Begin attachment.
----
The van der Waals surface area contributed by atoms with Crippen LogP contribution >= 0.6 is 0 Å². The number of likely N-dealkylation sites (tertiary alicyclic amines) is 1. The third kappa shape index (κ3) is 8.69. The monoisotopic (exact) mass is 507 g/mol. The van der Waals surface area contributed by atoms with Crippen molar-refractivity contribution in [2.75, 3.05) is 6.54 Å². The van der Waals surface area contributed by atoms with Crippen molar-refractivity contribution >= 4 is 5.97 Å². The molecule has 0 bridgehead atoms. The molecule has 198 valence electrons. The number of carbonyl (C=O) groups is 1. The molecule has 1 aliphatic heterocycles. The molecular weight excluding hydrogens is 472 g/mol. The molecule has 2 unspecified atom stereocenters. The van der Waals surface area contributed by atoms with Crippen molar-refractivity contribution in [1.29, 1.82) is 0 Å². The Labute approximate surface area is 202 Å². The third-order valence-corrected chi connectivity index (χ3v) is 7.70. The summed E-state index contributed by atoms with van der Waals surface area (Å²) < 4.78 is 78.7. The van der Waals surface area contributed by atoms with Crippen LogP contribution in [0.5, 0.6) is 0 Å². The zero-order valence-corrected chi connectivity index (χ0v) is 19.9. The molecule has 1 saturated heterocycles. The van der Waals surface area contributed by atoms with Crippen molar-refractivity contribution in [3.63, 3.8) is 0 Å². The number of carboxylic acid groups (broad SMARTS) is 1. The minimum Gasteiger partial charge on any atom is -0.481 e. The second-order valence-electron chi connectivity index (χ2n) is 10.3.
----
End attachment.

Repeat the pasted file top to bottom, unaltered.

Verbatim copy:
The van der Waals surface area contributed by atoms with Crippen LogP contribution >= 0.6 is 0 Å². The number of likely N-dealkylation sites (tertiary alicyclic amines) is 1. The third kappa shape index (κ3) is 8.69. The monoisotopic (exact) mass is 507 g/mol. The van der Waals surface area contributed by atoms with Crippen molar-refractivity contribution in [2.75, 3.05) is 6.54 Å². The van der Waals surface area contributed by atoms with Crippen molar-refractivity contribution >= 4 is 5.97 Å². The molecule has 0 bridgehead atoms. The molecule has 198 valence electrons. The number of carbonyl (C=O) groups is 1. The molecule has 1 aliphatic heterocycles. The molecular weight excluding hydrogens is 472 g/mol. The molecule has 2 unspecified atom stereocenters. The van der Waals surface area contributed by atoms with Crippen molar-refractivity contribution in [1.29, 1.82) is 0 Å². The Labute approximate surface area is 202 Å². The third-order valence-corrected chi connectivity index (χ3v) is 7.70. The summed E-state index contributed by atoms with van der Waals surface area (Å²) < 4.78 is 78.7. The van der Waals surface area contributed by atoms with Crippen LogP contribution in [0.5, 0.6) is 0 Å². The zero-order valence-corrected chi connectivity index (χ0v) is 19.9. The molecule has 1 saturated heterocycles. The van der Waals surface area contributed by atoms with Crippen molar-refractivity contribution in [3.63, 3.8) is 0 Å². The number of carboxylic acid groups (broad SMARTS) is 1. The minimum Gasteiger partial charge on any atom is -0.481 e. The second-order valence-electron chi connectivity index (χ2n) is 10.3.